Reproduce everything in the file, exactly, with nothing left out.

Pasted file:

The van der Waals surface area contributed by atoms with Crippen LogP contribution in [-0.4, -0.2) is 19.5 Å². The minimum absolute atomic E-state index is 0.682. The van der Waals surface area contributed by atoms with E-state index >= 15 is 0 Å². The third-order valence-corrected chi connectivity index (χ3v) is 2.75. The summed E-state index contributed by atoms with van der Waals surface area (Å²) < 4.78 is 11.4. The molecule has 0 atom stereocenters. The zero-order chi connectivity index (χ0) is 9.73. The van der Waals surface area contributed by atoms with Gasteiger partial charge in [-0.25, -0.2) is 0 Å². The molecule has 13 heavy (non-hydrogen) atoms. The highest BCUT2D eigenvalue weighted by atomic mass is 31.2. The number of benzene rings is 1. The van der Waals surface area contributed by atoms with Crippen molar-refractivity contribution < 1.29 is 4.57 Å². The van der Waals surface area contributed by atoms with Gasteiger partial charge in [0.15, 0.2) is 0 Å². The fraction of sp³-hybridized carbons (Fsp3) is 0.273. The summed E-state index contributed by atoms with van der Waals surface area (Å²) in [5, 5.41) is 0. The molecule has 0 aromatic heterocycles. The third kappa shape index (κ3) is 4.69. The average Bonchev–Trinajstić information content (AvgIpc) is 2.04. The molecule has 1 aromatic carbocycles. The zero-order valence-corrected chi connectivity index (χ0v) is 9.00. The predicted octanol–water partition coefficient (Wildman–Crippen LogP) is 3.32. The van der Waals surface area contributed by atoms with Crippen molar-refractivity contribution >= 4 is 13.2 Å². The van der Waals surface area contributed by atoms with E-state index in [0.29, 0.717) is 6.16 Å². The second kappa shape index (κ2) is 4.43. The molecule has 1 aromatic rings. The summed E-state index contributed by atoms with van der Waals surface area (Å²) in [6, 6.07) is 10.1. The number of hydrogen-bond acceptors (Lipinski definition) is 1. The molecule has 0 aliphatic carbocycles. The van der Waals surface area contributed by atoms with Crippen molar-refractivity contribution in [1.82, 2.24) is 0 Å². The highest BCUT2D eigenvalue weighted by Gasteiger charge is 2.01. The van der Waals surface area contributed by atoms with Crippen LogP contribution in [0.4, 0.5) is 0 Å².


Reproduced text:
The van der Waals surface area contributed by atoms with Crippen LogP contribution in [-0.4, -0.2) is 19.5 Å². The minimum absolute atomic E-state index is 0.682. The van der Waals surface area contributed by atoms with E-state index >= 15 is 0 Å². The third-order valence-corrected chi connectivity index (χ3v) is 2.75. The summed E-state index contributed by atoms with van der Waals surface area (Å²) < 4.78 is 11.4. The molecule has 0 atom stereocenters. The zero-order chi connectivity index (χ0) is 9.73. The van der Waals surface area contributed by atoms with Gasteiger partial charge in [-0.25, -0.2) is 0 Å². The molecule has 13 heavy (non-hydrogen) atoms. The highest BCUT2D eigenvalue weighted by atomic mass is 31.2. The number of benzene rings is 1. The van der Waals surface area contributed by atoms with Crippen molar-refractivity contribution < 1.29 is 4.57 Å². The van der Waals surface area contributed by atoms with Gasteiger partial charge in [0.15, 0.2) is 0 Å². The fraction of sp³-hybridized carbons (Fsp3) is 0.273. The summed E-state index contributed by atoms with van der Waals surface area (Å²) in [5, 5.41) is 0. The molecule has 0 aromatic heterocycles. The third kappa shape index (κ3) is 4.69. The average Bonchev–Trinajstić information content (AvgIpc) is 2.04. The molecule has 1 aromatic carbocycles. The zero-order valence-corrected chi connectivity index (χ0v) is 9.00. The predicted octanol–water partition coefficient (Wildman–Crippen LogP) is 3.32. The van der Waals surface area contributed by atoms with Crippen molar-refractivity contribution >= 4 is 13.2 Å². The van der Waals surface area contributed by atoms with E-state index in [0.29, 0.717) is 6.16 Å². The second kappa shape index (κ2) is 4.43. The molecule has 1 aromatic rings. The summed E-state index contributed by atoms with van der Waals surface area (Å²) in [6, 6.07) is 10.1. The number of hydrogen-bond acceptors (Lipinski definition) is 1. The molecule has 0 aliphatic carbocycles. The van der Waals surface area contributed by atoms with Crippen molar-refractivity contribution in [1.82, 2.24) is 0 Å². The highest BCUT2D eigenvalue weighted by Gasteiger charge is 2.01. The van der Waals surface area contributed by atoms with Crippen LogP contribution in [0.4, 0.5) is 0 Å².